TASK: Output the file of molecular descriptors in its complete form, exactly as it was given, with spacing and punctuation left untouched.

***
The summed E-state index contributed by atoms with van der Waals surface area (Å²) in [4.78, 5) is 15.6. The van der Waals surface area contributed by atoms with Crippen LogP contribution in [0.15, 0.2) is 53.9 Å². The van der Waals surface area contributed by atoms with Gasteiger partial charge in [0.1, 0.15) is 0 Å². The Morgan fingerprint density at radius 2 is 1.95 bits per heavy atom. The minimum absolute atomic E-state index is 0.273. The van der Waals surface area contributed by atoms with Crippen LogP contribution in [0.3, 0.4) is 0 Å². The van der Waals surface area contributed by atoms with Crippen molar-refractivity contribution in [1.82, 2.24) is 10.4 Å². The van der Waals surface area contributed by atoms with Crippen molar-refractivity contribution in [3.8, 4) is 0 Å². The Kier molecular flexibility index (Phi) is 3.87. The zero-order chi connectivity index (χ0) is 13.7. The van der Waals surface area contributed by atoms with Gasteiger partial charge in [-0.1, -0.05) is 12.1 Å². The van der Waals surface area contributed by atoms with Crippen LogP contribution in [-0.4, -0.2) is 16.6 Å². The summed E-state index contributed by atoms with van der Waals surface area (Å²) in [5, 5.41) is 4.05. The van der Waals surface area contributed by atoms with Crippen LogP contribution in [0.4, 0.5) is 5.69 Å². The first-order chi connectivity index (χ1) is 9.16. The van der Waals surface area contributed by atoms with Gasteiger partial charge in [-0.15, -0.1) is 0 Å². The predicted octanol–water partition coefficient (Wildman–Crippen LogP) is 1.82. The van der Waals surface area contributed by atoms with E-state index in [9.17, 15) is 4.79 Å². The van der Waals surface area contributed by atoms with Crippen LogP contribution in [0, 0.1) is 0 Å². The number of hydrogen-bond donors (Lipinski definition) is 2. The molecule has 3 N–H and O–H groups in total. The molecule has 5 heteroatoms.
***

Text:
The summed E-state index contributed by atoms with van der Waals surface area (Å²) in [4.78, 5) is 15.6. The van der Waals surface area contributed by atoms with Crippen LogP contribution in [0.15, 0.2) is 53.9 Å². The van der Waals surface area contributed by atoms with Gasteiger partial charge in [0.1, 0.15) is 0 Å². The Morgan fingerprint density at radius 2 is 1.95 bits per heavy atom. The minimum absolute atomic E-state index is 0.273. The van der Waals surface area contributed by atoms with Crippen LogP contribution in [0.3, 0.4) is 0 Å². The van der Waals surface area contributed by atoms with Crippen molar-refractivity contribution in [1.82, 2.24) is 10.4 Å². The van der Waals surface area contributed by atoms with Crippen molar-refractivity contribution in [3.8, 4) is 0 Å². The Kier molecular flexibility index (Phi) is 3.87. The zero-order chi connectivity index (χ0) is 13.7. The van der Waals surface area contributed by atoms with Gasteiger partial charge in [-0.1, -0.05) is 12.1 Å². The van der Waals surface area contributed by atoms with Crippen LogP contribution in [-0.4, -0.2) is 16.6 Å². The summed E-state index contributed by atoms with van der Waals surface area (Å²) in [5, 5.41) is 4.05. The van der Waals surface area contributed by atoms with Crippen LogP contribution in [0.4, 0.5) is 5.69 Å². The first-order chi connectivity index (χ1) is 9.16. The van der Waals surface area contributed by atoms with Gasteiger partial charge in [-0.15, -0.1) is 0 Å². The predicted octanol–water partition coefficient (Wildman–Crippen LogP) is 1.82. The van der Waals surface area contributed by atoms with E-state index in [9.17, 15) is 4.79 Å². The van der Waals surface area contributed by atoms with Crippen LogP contribution in [0, 0.1) is 0 Å². The number of hydrogen-bond donors (Lipinski definition) is 2. The molecule has 3 N–H and O–H groups in total. The molecule has 5 heteroatoms.